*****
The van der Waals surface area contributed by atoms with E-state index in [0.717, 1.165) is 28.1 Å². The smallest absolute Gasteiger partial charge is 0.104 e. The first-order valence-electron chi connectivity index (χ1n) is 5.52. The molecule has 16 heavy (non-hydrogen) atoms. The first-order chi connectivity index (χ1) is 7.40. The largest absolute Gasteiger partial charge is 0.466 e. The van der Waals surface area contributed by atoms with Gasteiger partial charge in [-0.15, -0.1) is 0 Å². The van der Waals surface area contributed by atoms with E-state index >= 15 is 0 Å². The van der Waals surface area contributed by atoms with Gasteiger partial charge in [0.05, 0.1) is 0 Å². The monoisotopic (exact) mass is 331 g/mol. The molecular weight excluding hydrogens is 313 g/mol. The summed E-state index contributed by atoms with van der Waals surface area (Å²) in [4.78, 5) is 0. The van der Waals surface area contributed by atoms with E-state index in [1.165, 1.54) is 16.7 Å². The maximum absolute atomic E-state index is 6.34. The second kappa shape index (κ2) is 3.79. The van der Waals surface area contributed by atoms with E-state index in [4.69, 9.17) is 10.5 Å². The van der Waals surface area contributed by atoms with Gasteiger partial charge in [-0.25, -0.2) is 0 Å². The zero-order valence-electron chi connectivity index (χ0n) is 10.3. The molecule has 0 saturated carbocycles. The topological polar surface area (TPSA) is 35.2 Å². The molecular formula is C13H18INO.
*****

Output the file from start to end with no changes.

The van der Waals surface area contributed by atoms with E-state index in [0.717, 1.165) is 28.1 Å². The smallest absolute Gasteiger partial charge is 0.104 e. The first-order valence-electron chi connectivity index (χ1n) is 5.52. The molecule has 16 heavy (non-hydrogen) atoms. The first-order chi connectivity index (χ1) is 7.40. The largest absolute Gasteiger partial charge is 0.466 e. The van der Waals surface area contributed by atoms with Gasteiger partial charge in [-0.15, -0.1) is 0 Å². The van der Waals surface area contributed by atoms with E-state index >= 15 is 0 Å². The van der Waals surface area contributed by atoms with Gasteiger partial charge in [0.05, 0.1) is 0 Å². The monoisotopic (exact) mass is 331 g/mol. The molecular weight excluding hydrogens is 313 g/mol. The summed E-state index contributed by atoms with van der Waals surface area (Å²) in [4.78, 5) is 0. The van der Waals surface area contributed by atoms with E-state index in [1.165, 1.54) is 16.7 Å². The maximum absolute atomic E-state index is 6.34. The second kappa shape index (κ2) is 3.79. The van der Waals surface area contributed by atoms with E-state index in [4.69, 9.17) is 10.5 Å². The van der Waals surface area contributed by atoms with Gasteiger partial charge in [-0.25, -0.2) is 0 Å². The zero-order valence-electron chi connectivity index (χ0n) is 10.3. The molecule has 0 saturated carbocycles. The topological polar surface area (TPSA) is 35.2 Å². The molecular formula is C13H18INO.